Balancing praise with self-promotion in evaluating the pol you want to replace can be tricky. Today, Joseph Avellone managed that well. He is one of five Dems eager to follow Gov. Deval Patrick, who leaves who did not run again after eight years, two terms.
Avellone said Patrick “has created a very exciting and compelling vision for our commonwealth,” adding, “we don’t need a new vision.” Instead, he wants to continue and expand on Patrick’s drives for new industry, education improvement, and healthcare cost containment.
With an impressive and diverse résumé, Avellone has been surgeon, COO of Blue Cross/Blue Shield of MA, biopharmaceutical exec, and more. Click below to listen in as he describes how he’d build on Patrick’s work and layer on his own ideas.
We talked of his year-old Commonwealth Pledge he is driving, at first for Dem candidates and for all if he wins the primary. That would expand the People’s Pledge to include in-state PACs and lobbyists, effectively shutting off outside money from the campaigns. We got into an area of expertise and passion — healthcare cost control. We also spoke of his detailed education plans and his problem/solutions sets there from pre-K up. However, we did not have time for his Office of Recovery or energy and environment ideas. See his site’s Issues area for those.
Casual punditry makes it easy to downplay his chances. There are two holders of statewide office among the five Dems, two Republicans and two others in the running already. Despite visiting 130 MA municipalities, Avellone can’t have the name recognition yet. While he’s gotten endorsements from the likes of Worcester’s mayor and several Boston City Councilors, he’s still a dark horse.
Avellone wants voters (and donors and endorsers) to look on his 30 years of experience and accomplishment in medicine and business…as a doer. He points to thousands of jobs, particularly in his current executive position at Parecxel International, he claims to have helped create. He wants voters to view him as macher in the good sense; he gets things done.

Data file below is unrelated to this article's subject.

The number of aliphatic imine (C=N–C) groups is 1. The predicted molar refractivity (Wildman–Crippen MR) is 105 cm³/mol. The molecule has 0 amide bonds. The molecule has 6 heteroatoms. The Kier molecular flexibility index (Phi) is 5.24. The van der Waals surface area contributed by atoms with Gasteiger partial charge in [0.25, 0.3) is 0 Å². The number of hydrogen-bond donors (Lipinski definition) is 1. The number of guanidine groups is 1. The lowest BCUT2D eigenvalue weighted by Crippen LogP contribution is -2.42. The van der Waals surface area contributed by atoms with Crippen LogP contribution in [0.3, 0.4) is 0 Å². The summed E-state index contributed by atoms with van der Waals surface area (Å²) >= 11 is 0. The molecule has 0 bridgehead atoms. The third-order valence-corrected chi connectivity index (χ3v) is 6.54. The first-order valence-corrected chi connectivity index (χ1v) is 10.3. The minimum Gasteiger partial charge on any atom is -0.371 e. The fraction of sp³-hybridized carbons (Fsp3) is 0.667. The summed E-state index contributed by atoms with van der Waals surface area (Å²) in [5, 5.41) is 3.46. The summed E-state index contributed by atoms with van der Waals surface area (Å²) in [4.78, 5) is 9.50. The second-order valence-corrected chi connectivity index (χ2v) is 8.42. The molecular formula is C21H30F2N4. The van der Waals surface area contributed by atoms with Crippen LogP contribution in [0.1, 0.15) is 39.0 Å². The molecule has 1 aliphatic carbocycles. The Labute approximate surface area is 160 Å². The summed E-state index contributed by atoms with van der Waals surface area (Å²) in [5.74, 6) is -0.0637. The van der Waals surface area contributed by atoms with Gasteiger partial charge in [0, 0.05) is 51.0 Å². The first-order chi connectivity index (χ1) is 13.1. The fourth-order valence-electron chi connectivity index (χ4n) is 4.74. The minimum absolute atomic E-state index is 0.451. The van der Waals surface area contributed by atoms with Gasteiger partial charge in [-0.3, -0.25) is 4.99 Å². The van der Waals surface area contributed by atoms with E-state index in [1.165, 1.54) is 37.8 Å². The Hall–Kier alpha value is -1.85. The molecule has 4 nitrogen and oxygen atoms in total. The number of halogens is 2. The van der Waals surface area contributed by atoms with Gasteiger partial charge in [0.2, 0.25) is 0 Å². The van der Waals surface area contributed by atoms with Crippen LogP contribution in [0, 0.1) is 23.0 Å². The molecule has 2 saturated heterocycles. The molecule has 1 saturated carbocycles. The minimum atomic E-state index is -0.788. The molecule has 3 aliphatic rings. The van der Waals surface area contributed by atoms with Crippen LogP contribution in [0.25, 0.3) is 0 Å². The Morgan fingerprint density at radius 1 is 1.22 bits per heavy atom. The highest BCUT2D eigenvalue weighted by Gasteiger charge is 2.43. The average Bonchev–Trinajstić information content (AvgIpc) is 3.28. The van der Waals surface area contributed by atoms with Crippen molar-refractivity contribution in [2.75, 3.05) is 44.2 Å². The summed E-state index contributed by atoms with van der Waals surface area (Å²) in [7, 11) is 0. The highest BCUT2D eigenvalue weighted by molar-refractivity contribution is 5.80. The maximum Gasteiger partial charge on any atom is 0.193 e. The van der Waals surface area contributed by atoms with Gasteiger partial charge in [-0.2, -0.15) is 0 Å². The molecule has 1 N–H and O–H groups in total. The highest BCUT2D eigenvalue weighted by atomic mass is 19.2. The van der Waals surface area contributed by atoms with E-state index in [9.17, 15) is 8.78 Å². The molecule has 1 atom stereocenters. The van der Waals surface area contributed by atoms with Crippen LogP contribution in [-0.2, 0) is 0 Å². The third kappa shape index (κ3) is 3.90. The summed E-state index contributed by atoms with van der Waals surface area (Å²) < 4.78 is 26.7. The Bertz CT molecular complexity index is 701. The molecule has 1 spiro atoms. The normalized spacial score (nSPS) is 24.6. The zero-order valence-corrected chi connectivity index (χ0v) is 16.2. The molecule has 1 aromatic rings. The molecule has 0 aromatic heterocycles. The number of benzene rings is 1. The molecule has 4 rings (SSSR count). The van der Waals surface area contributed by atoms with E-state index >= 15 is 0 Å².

He’s huge on education. He would devote his administration to narrowing or eliminating the achievement gap between all levels. That would start with pre-K. I could not get him to commit to universal pre-K and kindergarten, but his rattles off the lifetime achievement differentials between those with early education, early reading and later graduation rates and incomes. He would set up a fund for pre-K education and developmental programs…for underperforming schools.
Likewise, he is big on after-school enrichment and tutorial. While he knows all latchkey kids would benefit from programs that simultaneously teach and keep them productively occupied, that seems to be less of a priority than the broad-brush strokes for lower-performing schools.
Avellone is strong on STEM (science/technology/engineering/math) education. He cites many advantages and the concomitant drawbacks of readiness for skills in demand. He bemoans that MA falls short in interesting kids in STEM programs. He sees roles for both government and industry in goosing private, public, community and vocational schools in fostering STEM interest from secondary schooling on. We also agreed that work/study programs that Northeastern U. has pioneered should be replicated widely to help prepare students with real-world skills.
On the other practicality of higher education, he wants the commonwealth involved in keeping higher education affordable. He’d like MA to be able to fund half the cost for public colleges. He finds that a great counterpoint to making sure the schools understand what future employees really want, so the students can both pay for education and be prepared.
We had another difference in healthcare. He has considerable experience and expertise here. He did not look to single-payer has the solution to good outcomes at good costs, particularly in MA that has 98% of residents insured. Instead, he favors the Coordinated Care model, That has multiple medical pros managing patient populations, and getting away from the fee-for-services model in favor of keeping patients healthy first version.